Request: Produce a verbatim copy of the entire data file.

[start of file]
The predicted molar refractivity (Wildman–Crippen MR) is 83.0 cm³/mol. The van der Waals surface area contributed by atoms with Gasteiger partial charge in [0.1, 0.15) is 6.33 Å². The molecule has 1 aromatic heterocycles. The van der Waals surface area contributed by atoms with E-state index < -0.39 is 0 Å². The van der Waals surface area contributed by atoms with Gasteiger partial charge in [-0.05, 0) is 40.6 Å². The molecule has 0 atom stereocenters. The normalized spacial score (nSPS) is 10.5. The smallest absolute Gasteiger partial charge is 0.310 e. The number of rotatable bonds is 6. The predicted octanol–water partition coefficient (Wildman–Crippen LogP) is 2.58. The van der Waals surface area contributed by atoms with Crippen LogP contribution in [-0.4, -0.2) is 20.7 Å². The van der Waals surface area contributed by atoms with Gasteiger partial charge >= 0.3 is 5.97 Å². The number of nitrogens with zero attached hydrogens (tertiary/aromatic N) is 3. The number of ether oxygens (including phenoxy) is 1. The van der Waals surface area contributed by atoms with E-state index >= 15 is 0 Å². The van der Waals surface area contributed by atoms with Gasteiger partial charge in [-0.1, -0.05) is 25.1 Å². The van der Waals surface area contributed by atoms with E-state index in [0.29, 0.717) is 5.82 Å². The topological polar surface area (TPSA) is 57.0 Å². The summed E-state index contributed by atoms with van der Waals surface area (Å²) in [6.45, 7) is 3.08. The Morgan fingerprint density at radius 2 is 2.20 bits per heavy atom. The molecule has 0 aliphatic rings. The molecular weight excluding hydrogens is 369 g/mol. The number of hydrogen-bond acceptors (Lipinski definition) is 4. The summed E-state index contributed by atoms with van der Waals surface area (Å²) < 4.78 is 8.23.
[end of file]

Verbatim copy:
The predicted molar refractivity (Wildman–Crippen MR) is 83.0 cm³/mol. The van der Waals surface area contributed by atoms with Gasteiger partial charge in [0.1, 0.15) is 6.33 Å². The molecule has 1 aromatic heterocycles. The van der Waals surface area contributed by atoms with E-state index < -0.39 is 0 Å². The van der Waals surface area contributed by atoms with Gasteiger partial charge in [-0.05, 0) is 40.6 Å². The molecule has 0 atom stereocenters. The normalized spacial score (nSPS) is 10.5. The smallest absolute Gasteiger partial charge is 0.310 e. The number of rotatable bonds is 6. The predicted octanol–water partition coefficient (Wildman–Crippen LogP) is 2.58. The van der Waals surface area contributed by atoms with Crippen LogP contribution in [-0.4, -0.2) is 20.7 Å². The van der Waals surface area contributed by atoms with Gasteiger partial charge >= 0.3 is 5.97 Å². The number of nitrogens with zero attached hydrogens (tertiary/aromatic N) is 3. The number of ether oxygens (including phenoxy) is 1. The van der Waals surface area contributed by atoms with E-state index >= 15 is 0 Å². The van der Waals surface area contributed by atoms with Gasteiger partial charge in [-0.1, -0.05) is 25.1 Å². The van der Waals surface area contributed by atoms with E-state index in [0.29, 0.717) is 5.82 Å². The topological polar surface area (TPSA) is 57.0 Å². The summed E-state index contributed by atoms with van der Waals surface area (Å²) in [6.45, 7) is 3.08. The Morgan fingerprint density at radius 2 is 2.20 bits per heavy atom. The molecule has 0 aliphatic rings. The molecular weight excluding hydrogens is 369 g/mol. The number of hydrogen-bond acceptors (Lipinski definition) is 4. The summed E-state index contributed by atoms with van der Waals surface area (Å²) < 4.78 is 8.23.